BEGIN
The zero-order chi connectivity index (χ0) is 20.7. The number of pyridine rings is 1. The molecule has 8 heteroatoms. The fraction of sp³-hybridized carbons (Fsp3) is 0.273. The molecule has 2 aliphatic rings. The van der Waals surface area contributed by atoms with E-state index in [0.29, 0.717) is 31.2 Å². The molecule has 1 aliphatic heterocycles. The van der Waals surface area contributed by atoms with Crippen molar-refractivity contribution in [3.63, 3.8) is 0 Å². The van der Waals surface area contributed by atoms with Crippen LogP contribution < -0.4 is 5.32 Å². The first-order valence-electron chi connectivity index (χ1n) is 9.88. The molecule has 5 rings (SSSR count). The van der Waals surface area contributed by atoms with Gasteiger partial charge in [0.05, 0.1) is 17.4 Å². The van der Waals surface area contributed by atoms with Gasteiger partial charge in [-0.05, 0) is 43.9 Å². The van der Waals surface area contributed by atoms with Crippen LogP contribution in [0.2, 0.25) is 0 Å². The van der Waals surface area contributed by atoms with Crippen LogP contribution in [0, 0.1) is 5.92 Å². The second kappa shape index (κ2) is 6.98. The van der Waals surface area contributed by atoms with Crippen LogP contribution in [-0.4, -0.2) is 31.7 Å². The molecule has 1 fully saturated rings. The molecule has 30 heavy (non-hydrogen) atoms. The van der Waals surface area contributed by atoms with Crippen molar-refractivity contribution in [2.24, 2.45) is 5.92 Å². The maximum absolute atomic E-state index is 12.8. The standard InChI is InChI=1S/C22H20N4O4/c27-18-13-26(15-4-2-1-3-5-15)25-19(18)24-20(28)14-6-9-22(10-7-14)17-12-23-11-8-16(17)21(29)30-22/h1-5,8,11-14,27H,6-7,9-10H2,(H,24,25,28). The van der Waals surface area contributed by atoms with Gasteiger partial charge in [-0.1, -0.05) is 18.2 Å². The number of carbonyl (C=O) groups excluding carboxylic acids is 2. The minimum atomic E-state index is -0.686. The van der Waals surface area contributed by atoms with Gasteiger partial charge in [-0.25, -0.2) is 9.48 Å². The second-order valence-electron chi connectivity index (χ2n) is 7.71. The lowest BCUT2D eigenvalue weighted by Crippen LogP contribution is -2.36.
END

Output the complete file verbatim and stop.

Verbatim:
The zero-order chi connectivity index (χ0) is 20.7. The number of pyridine rings is 1. The molecule has 8 heteroatoms. The fraction of sp³-hybridized carbons (Fsp3) is 0.273. The molecule has 2 aliphatic rings. The van der Waals surface area contributed by atoms with E-state index in [0.29, 0.717) is 31.2 Å². The molecule has 1 aliphatic heterocycles. The van der Waals surface area contributed by atoms with Crippen molar-refractivity contribution in [3.63, 3.8) is 0 Å². The van der Waals surface area contributed by atoms with Crippen LogP contribution < -0.4 is 5.32 Å². The first-order valence-electron chi connectivity index (χ1n) is 9.88. The molecule has 5 rings (SSSR count). The van der Waals surface area contributed by atoms with Gasteiger partial charge in [0.05, 0.1) is 17.4 Å². The van der Waals surface area contributed by atoms with Gasteiger partial charge in [-0.05, 0) is 43.9 Å². The van der Waals surface area contributed by atoms with Crippen LogP contribution in [0.2, 0.25) is 0 Å². The van der Waals surface area contributed by atoms with Crippen LogP contribution in [0, 0.1) is 5.92 Å². The second kappa shape index (κ2) is 6.98. The van der Waals surface area contributed by atoms with Crippen LogP contribution in [-0.4, -0.2) is 31.7 Å². The molecule has 1 fully saturated rings. The molecule has 30 heavy (non-hydrogen) atoms. The van der Waals surface area contributed by atoms with Crippen molar-refractivity contribution in [2.24, 2.45) is 5.92 Å². The maximum absolute atomic E-state index is 12.8. The standard InChI is InChI=1S/C22H20N4O4/c27-18-13-26(15-4-2-1-3-5-15)25-19(18)24-20(28)14-6-9-22(10-7-14)17-12-23-11-8-16(17)21(29)30-22/h1-5,8,11-14,27H,6-7,9-10H2,(H,24,25,28). The van der Waals surface area contributed by atoms with Gasteiger partial charge in [-0.1, -0.05) is 18.2 Å². The number of carbonyl (C=O) groups excluding carboxylic acids is 2. The minimum atomic E-state index is -0.686. The van der Waals surface area contributed by atoms with Gasteiger partial charge in [-0.25, -0.2) is 9.48 Å². The second-order valence-electron chi connectivity index (χ2n) is 7.71. The lowest BCUT2D eigenvalue weighted by Crippen LogP contribution is -2.36.